Fri, Aug 24, 2018 - Page 6 News List

Turnbull vows to counter ‘bullies’

PLOT TWIST:Ministers Scott Morrison and Julie Bishop, both Turnbull’s allies, said they might stand for prime minister in a bid to counter Peter Dutton’s power grab

AFP, SYDNEY

Australian Minister for Communications Mitch Fifield, center left, Minister for Finance Mathias Cormann, center, and Minister for Jobs Michaelia Cash, center right, yesterday in Canberra announce their support for former minister of home affairs Peter Dutton as prime minister.

Photo: EPA

Australian Prime Minister Malcolm Turnbull yesterday vowed not to “give in to bullies” in the face of a new leadership challenge, but said he would quit politics if his party no longer supports him.

Former Australian minister of home affairs Peter Dutton said he was confident he now had the numbers to unseat Turnbull.

With senior ministers defecting, Turnbull’s near three-year grip on power is tenuous, despite surviving a snap ballot on his leadership on Tuesday.

Turnbull said that Dutton had yet to prove he has majority backing from the Liberal Party — a requirement for him to force another meeting to have a second crack at the top job ahead of national elections due by the middle of next year.

If the petition arrives showing this, the meeting would be held midday today and Turnbull would not stand as a candidate and leave parliament.

Turnbull accused Dutton and his supporters of intimidation with the crisis snowballing quickly since it began unfolding on Monday after months of poor opinion polls and a revolt by fellow Liberal politicians over plans to embed carbon emissions targets in law.

“What began as a minority has by a process of intimidation persuaded people that the only way to stop the insurgency is to give in to it,” he said. “I do not believe in that. I have never done that. I have never given in to bullies, but you can imagine the pressure it’s put people under.”

He added that what Australia was witnessing was “a very deliberate effort to pull the Liberal Party further to the right.”

Dutton earlier told reporters he had advised Turnbull that “it was my judgement that the majority of the party room no longer supported his leadership.”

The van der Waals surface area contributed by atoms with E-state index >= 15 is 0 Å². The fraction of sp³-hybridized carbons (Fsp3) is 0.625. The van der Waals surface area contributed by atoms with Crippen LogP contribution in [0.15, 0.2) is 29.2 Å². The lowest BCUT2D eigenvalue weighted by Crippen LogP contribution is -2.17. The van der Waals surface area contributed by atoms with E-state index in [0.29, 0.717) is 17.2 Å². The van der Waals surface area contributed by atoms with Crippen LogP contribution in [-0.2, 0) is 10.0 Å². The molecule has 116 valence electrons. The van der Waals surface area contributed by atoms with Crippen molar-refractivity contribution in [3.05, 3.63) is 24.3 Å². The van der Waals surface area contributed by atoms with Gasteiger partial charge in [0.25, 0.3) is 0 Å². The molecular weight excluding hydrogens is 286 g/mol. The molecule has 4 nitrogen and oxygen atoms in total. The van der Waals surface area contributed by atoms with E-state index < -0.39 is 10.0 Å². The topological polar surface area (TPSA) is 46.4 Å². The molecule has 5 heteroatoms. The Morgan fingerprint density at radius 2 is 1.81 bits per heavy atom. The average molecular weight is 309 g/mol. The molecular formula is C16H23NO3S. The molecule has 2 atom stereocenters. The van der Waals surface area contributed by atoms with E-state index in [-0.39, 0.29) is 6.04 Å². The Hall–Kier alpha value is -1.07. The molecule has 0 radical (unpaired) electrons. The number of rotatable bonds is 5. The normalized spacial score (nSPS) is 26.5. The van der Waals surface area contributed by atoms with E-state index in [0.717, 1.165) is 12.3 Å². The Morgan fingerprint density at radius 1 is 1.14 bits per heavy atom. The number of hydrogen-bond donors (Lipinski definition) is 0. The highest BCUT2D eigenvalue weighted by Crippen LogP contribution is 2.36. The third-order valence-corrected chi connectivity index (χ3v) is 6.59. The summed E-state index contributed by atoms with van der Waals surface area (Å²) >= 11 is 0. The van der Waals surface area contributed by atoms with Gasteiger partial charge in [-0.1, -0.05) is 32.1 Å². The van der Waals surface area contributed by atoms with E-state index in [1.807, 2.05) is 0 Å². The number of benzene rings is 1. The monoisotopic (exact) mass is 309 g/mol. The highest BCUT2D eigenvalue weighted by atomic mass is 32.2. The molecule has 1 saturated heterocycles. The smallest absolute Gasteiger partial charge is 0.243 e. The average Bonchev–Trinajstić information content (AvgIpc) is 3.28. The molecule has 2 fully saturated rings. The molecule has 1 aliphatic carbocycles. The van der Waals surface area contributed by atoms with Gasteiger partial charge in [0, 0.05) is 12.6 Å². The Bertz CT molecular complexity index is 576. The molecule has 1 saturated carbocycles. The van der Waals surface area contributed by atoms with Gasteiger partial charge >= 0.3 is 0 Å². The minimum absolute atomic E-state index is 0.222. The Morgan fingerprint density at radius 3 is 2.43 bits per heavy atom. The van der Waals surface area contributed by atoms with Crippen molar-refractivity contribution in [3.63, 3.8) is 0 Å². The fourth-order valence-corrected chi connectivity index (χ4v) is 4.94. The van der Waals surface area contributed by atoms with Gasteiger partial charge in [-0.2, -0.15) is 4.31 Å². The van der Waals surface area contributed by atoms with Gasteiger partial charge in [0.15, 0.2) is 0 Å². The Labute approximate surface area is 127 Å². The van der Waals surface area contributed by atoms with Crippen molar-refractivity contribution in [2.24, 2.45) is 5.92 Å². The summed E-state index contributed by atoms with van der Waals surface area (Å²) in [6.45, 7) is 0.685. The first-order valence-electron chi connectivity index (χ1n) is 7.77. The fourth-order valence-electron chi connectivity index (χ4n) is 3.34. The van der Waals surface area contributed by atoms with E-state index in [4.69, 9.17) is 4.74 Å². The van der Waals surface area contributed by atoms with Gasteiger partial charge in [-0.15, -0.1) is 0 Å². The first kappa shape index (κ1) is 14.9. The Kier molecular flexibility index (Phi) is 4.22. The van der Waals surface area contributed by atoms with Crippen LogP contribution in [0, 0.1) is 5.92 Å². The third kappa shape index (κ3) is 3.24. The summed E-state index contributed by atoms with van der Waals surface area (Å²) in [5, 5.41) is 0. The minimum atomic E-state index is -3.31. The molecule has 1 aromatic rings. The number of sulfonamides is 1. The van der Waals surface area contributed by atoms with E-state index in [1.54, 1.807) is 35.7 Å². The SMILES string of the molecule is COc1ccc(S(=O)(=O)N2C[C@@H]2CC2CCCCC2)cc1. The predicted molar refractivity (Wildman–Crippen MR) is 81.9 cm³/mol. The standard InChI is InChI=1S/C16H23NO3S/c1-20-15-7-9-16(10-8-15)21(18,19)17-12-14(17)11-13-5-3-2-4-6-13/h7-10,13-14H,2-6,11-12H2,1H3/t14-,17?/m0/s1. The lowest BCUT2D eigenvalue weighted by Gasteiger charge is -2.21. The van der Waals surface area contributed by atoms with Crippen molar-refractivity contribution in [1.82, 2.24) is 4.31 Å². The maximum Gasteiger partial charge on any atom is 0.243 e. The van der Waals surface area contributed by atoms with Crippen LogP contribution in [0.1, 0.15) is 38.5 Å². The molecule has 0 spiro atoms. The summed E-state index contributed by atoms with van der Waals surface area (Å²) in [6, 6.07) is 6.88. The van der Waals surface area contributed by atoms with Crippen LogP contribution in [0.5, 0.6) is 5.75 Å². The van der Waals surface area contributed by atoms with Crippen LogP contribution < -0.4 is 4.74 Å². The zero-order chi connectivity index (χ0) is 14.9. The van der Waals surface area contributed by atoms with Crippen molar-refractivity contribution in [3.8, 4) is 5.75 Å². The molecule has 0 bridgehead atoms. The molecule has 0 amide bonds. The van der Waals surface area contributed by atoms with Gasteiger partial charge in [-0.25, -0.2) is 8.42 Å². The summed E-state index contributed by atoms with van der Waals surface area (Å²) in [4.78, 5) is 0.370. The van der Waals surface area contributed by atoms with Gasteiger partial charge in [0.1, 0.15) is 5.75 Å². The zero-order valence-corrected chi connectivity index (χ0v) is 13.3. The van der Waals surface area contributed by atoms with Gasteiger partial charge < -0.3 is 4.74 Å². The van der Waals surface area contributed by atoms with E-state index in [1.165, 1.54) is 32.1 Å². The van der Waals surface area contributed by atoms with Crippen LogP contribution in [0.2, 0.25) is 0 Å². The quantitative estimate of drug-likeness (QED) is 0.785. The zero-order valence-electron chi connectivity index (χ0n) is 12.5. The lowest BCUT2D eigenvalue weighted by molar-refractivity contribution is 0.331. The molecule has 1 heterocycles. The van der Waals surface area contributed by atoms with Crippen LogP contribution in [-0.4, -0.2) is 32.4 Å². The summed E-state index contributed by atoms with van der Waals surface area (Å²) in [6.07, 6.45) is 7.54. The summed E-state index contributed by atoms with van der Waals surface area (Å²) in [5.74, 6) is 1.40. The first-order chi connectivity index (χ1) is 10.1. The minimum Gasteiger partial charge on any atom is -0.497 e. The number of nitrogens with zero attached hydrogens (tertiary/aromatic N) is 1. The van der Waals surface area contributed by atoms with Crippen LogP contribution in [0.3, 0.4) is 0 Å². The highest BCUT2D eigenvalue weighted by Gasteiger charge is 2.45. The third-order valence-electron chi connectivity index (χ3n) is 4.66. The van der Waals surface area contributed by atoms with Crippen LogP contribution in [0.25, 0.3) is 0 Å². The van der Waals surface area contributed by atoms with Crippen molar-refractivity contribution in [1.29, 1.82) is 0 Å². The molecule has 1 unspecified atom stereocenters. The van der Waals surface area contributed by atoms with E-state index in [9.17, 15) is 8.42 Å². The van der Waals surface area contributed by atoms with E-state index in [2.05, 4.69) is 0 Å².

“As such, I asked him to convene a meeting of the Liberal Party, at which I would challenge for the leadership of the parliamentary Liberal Party,” he added.

In a major blow, Australian Minister for Finance Mathias Cormann, along with the employment and education ministers, said Turnbull no longer had their backing.

They joined at least 10 other ministers who have either resigned or offered to.

“It is in the best interests of the Liberal Party to help manage an orderly transition to a new leader,” Cormann said.

In a plot twist, the Australian Broadcasting Co and Sky News reported that Australian Treasurer Scott Morrison and Minister for Foreign Affairs Julie Bishop, both Turnbull allies, might also stand in a leadership ballot in a bid to derail Dutton’s power grab.

Complicating matters, it has emerged that Dutton has financial interests in childcare centers that get government subsidies — possibly breaching constitutional rules — and Turnbull suggested he might not be eligible to sit in parliament, let alone be prime minister.

“This issue of eligibility is critically important,” he said, with the solicitor-general looking into it.

Dutton, described by supporters as a pragmatic legislator and by detractors as a racist who demonizes refugees, has said he has legal advice that he is in the clear.

Dutton and his camp have also made clear that keeping power prices down was more important than meeting Canberra’s commitment to slash carbon emissions by 26 percent by 2030.

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